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1 Scene I.-An Apartment in the Duke's Palace.
Enter Duke, Curio, Lords; Musicians attending.
Duke. If music be the food of love, play on, Give me excess of it; that, surfeiting, The appetite may sicken, and so die. That strain again ;—it had a dying fall : 0, it came o'er my ear like the sweet south, That breathes upon a bank of violets, Stealing and giving odour.-Enough; no more; Tis not so sweet now as it was before. O spirit of love, how quick and fresh art thou ! That, notwithstanding thy capacity Receiveth as the sea, nought enters there,
Of what validity and pitch soe'er,
Cur. Will you go hunt, my lord ?
That instant was I turned into a hart; | And my desires, like fell and cruel hounds, E’er since pursue me.—How now? what news
Enter VALENTINE. Val. So please my lord, I might not be admitted, But from her handmaid do return this answer : The element itself, till seven years heat, Shall not behold her face at ample view; But, like a cloistress, she will veiled walk, And water once a-day her chamber round With eye-offending brine : all this to season A brother's dead love, which she would keep fresh And lasting in her sad remembrance.
Duke. (), she that hath a heart of that fine frame To pay this debt of love but to a brother, How will she love when the rich golden shaft Hath killed the flock of all affections else That live in her! when liver, brain and heart, These sovereign thrones, are all supplied and filled (Her sweet perfections) with one self king ! Away before me to sweet beds of flowers ; Love-thoughts lie rich when canopied with bowers.
Vio. Orsino! I have heard my father name him: He was a bachelor then.
Cap. And so is now, or was so very late : For but a month ago I went from hence ; And then 't was fresh in murmur (as, you know, What great ones do, the less will prattle of) That he did seek the love of fair Olivia.
Vio. What's she?
Cap. A virtuous maid, the daughter of a count That died some twelvemonth since; then leaving
Vio. O, that I served that lady:
Cap. That were hard to compass,
Vio. There is a fair behaviour in thee, captain; And though that nature with a beauteous wall Doth oft close in pollution, yet of thee I will believe thou hast a mind that suits With this thy fair and outward character. I pray thee, and I 'll pay thee bounteously, Conceal me what I am, and be my aid For such disguise as haply shall become The form of my intent. I 'll serve this duke; Thou shalt present me as an eunuch to him; It may be worth thy pains; for I can sing, And speak to him in many sorts of music, That will allow me very worth his service. What else may hap, to time I will commit; Only shape thou thy silence to my wit.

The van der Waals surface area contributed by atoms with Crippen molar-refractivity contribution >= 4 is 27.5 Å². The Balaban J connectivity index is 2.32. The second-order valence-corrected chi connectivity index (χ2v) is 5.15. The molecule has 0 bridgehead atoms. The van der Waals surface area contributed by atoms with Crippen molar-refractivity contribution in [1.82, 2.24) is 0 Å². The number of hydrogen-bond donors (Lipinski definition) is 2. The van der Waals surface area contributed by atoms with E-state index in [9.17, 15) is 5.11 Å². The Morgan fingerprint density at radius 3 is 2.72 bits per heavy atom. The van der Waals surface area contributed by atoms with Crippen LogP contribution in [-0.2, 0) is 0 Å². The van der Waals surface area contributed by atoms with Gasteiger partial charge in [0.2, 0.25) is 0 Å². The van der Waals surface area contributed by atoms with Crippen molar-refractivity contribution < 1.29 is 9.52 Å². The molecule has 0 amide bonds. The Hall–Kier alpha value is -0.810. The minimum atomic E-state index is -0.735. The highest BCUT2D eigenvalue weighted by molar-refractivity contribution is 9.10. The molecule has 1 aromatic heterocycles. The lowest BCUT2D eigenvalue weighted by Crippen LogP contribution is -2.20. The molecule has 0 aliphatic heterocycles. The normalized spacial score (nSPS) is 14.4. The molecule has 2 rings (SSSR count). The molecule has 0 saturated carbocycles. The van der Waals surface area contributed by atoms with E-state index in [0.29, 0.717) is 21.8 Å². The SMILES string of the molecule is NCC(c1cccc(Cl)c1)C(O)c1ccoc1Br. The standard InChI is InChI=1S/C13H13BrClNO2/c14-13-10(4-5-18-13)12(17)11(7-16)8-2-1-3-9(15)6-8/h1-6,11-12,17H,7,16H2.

Cap. Be you his eunuch, and your mute I'll be; When my tongue blabs, then let mine eyes not see!
Vio. I thank thee; lead me on. [Exeunt.
Scene II.— The Sea-coast.
Vio. And what should I do in Illyria ?
sailors? Cap. It is perchance that you yourself were
saved. Vio. O my poor brother! and so, perchance,
may he be. Cap. True, madam: and, to comfort you with
chance, Assure yourself, after our ship did split, When you, and that poor number saved with you, Hung on our driving boat, I saw your brother, Most provident in peril, bind himself (Courage and hope both teaching him the practice) To a strong mast that lived upon the sea; Where, like Arion on the dolphin's back, I saw him hold acquaintance with the waves, So long as I could see.
Vio. For saying so, there's gold; Mine own escape unfoldeth to my hope, Whereto thy speech serves for authority, The like of him. Know'st thou this country?
Cap. Ay, madam, well; for I was bred and born Not three hours' travel from this very place.
Vio. Who governs here?
Cap. A noble duke in nature,
Vio. What is his name?
SCENE III.-A Room in Olivia's house.
Enter Sir Toby Belch and MARIA. Sir Toby. What a plague means my niece, to take the death of her brother thus? I am sure care's an enemy to life.
Mar. By my troth, Sir Toby, you must come in earlier o’ nights; your cousin, my lady, takes great exceptions to your ill hours.
Sir Toby. Why, let her except before excepted.
Mar. Ay, but you must confine yourself within the modest limits of order.
Sir Toby. Confine? I'll confine myself no finer than I am; these clothes are good enough to drink